Repeated, improper use of antibiotics—in both humans and animals—drives drug resistance among bacteria and has made some forms of bacteria virtually indestructible to modern medicine.

These microscopic “superbugs” sicken up to 2 million Americans a year and kill at least 23,000, according to the U.S. Centers for Disease Control and Prevention.

While some businesses, political representatives, and members of the medical community are taking preventive and proactive steps to stop these dangerous and costly infections, patients and consumers can take antibiotic stewardship into their own hands by making informed decisions at the grocery store, at home, and at the doctor’s office.

Consumers speak the loudest with their dollars.

The U.S. Food and Drug Administration (FDA) says that 80 percent of all antibiotics sold in the U.S. are given to food animals for growth promotion and disease prevention.

Antibiotics are the only kinds of drugs whose use by one life form affects the health of another, and the more they’re used, the less effective they become.

The regular administration of antibiotics in low doses—such as the way they are given to livestock and poultry in their feed and water—gives bacteria ample experience to evolve around them. These bacteria survive in the animals’ bodies and are still present when their meat makes it into stores.

About 48 million people get food poisoning each year, and some bacteria found on raw meat can be deadly. Last year, the FDA announced drug-resistant bacterial contamination in 81 percent of ground turkey, 69 percent of pork chops, 55 percent of ground beef, and 39 percent of chicken sampled in grocery stores.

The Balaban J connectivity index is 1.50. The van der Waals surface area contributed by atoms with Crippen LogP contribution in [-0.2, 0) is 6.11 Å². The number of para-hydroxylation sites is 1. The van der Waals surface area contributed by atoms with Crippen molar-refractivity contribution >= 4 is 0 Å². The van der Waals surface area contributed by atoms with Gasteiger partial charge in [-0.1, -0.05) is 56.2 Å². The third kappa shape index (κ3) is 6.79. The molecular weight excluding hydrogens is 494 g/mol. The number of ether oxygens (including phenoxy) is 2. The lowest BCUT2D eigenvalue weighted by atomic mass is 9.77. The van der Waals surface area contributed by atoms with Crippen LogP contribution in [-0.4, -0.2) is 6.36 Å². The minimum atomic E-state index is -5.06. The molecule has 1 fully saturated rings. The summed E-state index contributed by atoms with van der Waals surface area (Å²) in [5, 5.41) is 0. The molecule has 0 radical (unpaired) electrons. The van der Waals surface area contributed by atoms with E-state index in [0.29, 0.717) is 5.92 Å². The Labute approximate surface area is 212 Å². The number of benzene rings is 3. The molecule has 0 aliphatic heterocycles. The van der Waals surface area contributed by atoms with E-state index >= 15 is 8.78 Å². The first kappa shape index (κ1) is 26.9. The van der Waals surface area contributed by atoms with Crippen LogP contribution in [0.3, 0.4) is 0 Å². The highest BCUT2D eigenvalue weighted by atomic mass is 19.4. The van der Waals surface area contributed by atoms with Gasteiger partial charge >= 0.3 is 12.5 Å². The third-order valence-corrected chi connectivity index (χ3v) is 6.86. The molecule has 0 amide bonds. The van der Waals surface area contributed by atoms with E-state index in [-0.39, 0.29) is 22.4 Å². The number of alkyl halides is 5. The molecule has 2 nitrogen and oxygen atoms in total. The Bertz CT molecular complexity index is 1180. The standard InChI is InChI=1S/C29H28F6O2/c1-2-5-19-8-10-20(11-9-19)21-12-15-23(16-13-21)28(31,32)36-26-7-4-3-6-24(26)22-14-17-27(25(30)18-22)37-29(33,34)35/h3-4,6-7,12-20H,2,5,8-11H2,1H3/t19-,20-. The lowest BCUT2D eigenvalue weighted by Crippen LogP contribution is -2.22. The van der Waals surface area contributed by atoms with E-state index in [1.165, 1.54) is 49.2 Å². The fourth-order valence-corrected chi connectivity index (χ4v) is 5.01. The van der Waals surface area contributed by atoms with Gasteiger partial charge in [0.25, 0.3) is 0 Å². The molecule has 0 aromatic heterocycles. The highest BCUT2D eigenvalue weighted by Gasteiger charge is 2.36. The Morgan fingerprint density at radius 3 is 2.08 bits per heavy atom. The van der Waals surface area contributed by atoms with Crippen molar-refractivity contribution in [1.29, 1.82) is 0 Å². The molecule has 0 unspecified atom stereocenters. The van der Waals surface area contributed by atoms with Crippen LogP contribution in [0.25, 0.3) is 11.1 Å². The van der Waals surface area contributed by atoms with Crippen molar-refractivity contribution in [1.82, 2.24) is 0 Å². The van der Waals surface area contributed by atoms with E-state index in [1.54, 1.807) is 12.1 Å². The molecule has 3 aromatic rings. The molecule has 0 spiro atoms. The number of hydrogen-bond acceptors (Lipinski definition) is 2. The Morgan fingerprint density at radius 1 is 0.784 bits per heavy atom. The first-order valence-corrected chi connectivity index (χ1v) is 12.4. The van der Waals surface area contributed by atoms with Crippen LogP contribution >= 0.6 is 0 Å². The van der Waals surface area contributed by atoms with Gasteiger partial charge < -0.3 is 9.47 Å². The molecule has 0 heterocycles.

Every time you shop for meat at your neighborhood grocer, you could make a decision that can interrupt this process: You can help protect yourself by choosing antibiotic-free meats, which are available in more grocery stores and restaurants than ever before.

Chains such as Trader Joe’s, Whole Foods, Kroger, Costco, and Safeway offer antibiotic-free meats. If you can’t find them at your neighborhood store, ask the grocer to consider carrying these items.

Avoid meat from factory farms that rely on antibiotics to make up for cramped, unsanitary conditions—a practice that can lead to antibiotic resistance. For example, Foster Farms chickens raised this way carried multidrug-resistant Salmonella that sickened 574 people last year.

But buyer beware: Much like the term “all natural,” many antibiotic-related statements on packaging can be misleading or are undefined by the U.S. Department of Agriculture (USDA).

The USDA’s Food Safety and Inspection Service lists “no antibiotics added” as an acceptable term for meat and poultry labels. The term may be used on labels “for meat or poultry products if sufficient documentation is provided by the producer to the Agency demonstrating that the animals were raised without antibiotics.”

Concerned with antibiotic-related labeling, Consumers Union—Consumer Reports’ advocacy arm—sent a letter to Tom Vilsack, head of the USDA, for clarifications regarding certain claims found on food packaging, such as “No Antibiotic Growth Promotants,” “Antibiotic Free,” and “No Antibiotic Residues.” Vilsack responded that “raised without antibiotics” means no antibiotics were used in the animal’s feed or water, or via injections, over the course of its life.

Washing your hands often while preparing food and always after handling raw meat, to avoid cross-contamination between uncooked meat and other foods, can also help reduce your risk of getting sick.

Antibacterial cleaning products aren’t as protective as their ads claim.

Use antibacterial products sparingly and only when appropriate. Regular soap is a natural antibiotic, and experts say proper hand washing is enough to keep people safe.